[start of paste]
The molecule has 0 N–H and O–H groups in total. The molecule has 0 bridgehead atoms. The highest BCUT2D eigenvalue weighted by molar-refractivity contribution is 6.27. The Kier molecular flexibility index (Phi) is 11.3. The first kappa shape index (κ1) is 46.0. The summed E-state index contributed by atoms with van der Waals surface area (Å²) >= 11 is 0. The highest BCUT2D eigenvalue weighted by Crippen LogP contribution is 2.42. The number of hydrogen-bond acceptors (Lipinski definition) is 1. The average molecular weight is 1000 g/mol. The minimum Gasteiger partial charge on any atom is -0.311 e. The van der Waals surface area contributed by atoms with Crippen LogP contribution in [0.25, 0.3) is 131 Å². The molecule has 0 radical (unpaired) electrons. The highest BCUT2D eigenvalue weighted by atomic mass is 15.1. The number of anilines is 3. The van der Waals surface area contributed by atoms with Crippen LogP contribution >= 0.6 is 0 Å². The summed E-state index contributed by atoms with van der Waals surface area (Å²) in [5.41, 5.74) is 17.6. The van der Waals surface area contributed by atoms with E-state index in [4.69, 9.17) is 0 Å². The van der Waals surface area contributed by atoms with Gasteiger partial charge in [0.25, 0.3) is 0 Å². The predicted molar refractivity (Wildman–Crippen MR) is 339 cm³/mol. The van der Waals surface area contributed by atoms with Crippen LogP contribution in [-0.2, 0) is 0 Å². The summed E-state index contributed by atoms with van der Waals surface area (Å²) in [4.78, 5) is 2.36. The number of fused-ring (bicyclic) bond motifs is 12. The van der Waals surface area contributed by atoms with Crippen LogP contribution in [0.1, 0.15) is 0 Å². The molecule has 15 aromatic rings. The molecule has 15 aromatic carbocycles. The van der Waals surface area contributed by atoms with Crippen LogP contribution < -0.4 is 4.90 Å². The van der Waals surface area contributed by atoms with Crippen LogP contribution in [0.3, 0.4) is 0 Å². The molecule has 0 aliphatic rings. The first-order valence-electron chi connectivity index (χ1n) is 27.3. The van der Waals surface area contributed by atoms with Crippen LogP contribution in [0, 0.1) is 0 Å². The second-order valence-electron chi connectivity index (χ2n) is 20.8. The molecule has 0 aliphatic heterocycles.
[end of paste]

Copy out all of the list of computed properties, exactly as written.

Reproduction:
The molecule has 0 N–H and O–H groups in total. The molecule has 0 bridgehead atoms. The highest BCUT2D eigenvalue weighted by molar-refractivity contribution is 6.27. The Kier molecular flexibility index (Phi) is 11.3. The first kappa shape index (κ1) is 46.0. The summed E-state index contributed by atoms with van der Waals surface area (Å²) >= 11 is 0. The highest BCUT2D eigenvalue weighted by Crippen LogP contribution is 2.42. The number of hydrogen-bond acceptors (Lipinski definition) is 1. The average molecular weight is 1000 g/mol. The minimum Gasteiger partial charge on any atom is -0.311 e. The van der Waals surface area contributed by atoms with Crippen LogP contribution in [0.25, 0.3) is 131 Å². The molecule has 0 radical (unpaired) electrons. The highest BCUT2D eigenvalue weighted by atomic mass is 15.1. The number of anilines is 3. The van der Waals surface area contributed by atoms with Crippen LogP contribution >= 0.6 is 0 Å². The summed E-state index contributed by atoms with van der Waals surface area (Å²) in [5.41, 5.74) is 17.6. The van der Waals surface area contributed by atoms with E-state index in [4.69, 9.17) is 0 Å². The van der Waals surface area contributed by atoms with Gasteiger partial charge in [0.25, 0.3) is 0 Å². The predicted molar refractivity (Wildman–Crippen MR) is 339 cm³/mol. The van der Waals surface area contributed by atoms with Crippen LogP contribution in [-0.2, 0) is 0 Å². The summed E-state index contributed by atoms with van der Waals surface area (Å²) in [4.78, 5) is 2.36. The number of fused-ring (bicyclic) bond motifs is 12. The van der Waals surface area contributed by atoms with Crippen LogP contribution in [0.1, 0.15) is 0 Å². The molecule has 15 aromatic rings. The molecule has 15 aromatic carbocycles. The van der Waals surface area contributed by atoms with Crippen LogP contribution < -0.4 is 4.90 Å². The van der Waals surface area contributed by atoms with Crippen LogP contribution in [0.3, 0.4) is 0 Å². The molecule has 0 aliphatic rings. The first-order valence-electron chi connectivity index (χ1n) is 27.3. The van der Waals surface area contributed by atoms with Crippen LogP contribution in [0, 0.1) is 0 Å². The second-order valence-electron chi connectivity index (χ2n) is 20.8. The molecule has 0 aliphatic heterocycles.